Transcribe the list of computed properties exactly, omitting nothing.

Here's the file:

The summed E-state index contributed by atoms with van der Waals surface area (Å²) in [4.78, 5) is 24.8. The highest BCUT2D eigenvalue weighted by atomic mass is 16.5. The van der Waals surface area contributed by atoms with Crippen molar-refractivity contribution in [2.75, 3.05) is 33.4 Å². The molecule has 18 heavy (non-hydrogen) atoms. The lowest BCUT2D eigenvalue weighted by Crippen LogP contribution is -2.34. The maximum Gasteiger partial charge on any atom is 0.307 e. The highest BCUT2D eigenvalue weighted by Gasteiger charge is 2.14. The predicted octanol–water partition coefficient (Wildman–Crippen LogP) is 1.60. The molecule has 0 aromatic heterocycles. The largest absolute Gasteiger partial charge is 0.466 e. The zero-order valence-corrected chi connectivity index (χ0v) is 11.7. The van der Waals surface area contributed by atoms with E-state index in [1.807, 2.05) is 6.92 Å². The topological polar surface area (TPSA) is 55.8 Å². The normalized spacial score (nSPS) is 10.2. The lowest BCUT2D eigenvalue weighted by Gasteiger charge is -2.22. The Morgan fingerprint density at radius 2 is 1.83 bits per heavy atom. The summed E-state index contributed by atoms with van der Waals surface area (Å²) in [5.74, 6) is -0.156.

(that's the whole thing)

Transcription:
The summed E-state index contributed by atoms with van der Waals surface area (Å²) in [4.78, 5) is 24.8. The highest BCUT2D eigenvalue weighted by atomic mass is 16.5. The van der Waals surface area contributed by atoms with Crippen molar-refractivity contribution in [2.75, 3.05) is 33.4 Å². The molecule has 18 heavy (non-hydrogen) atoms. The lowest BCUT2D eigenvalue weighted by Crippen LogP contribution is -2.34. The maximum Gasteiger partial charge on any atom is 0.307 e. The highest BCUT2D eigenvalue weighted by Gasteiger charge is 2.14. The predicted octanol–water partition coefficient (Wildman–Crippen LogP) is 1.60. The molecule has 0 aromatic heterocycles. The largest absolute Gasteiger partial charge is 0.466 e. The zero-order valence-corrected chi connectivity index (χ0v) is 11.7. The van der Waals surface area contributed by atoms with E-state index in [1.807, 2.05) is 6.92 Å². The topological polar surface area (TPSA) is 55.8 Å². The normalized spacial score (nSPS) is 10.2. The lowest BCUT2D eigenvalue weighted by Gasteiger charge is -2.22. The Morgan fingerprint density at radius 2 is 1.83 bits per heavy atom. The summed E-state index contributed by atoms with van der Waals surface area (Å²) in [5.74, 6) is -0.156.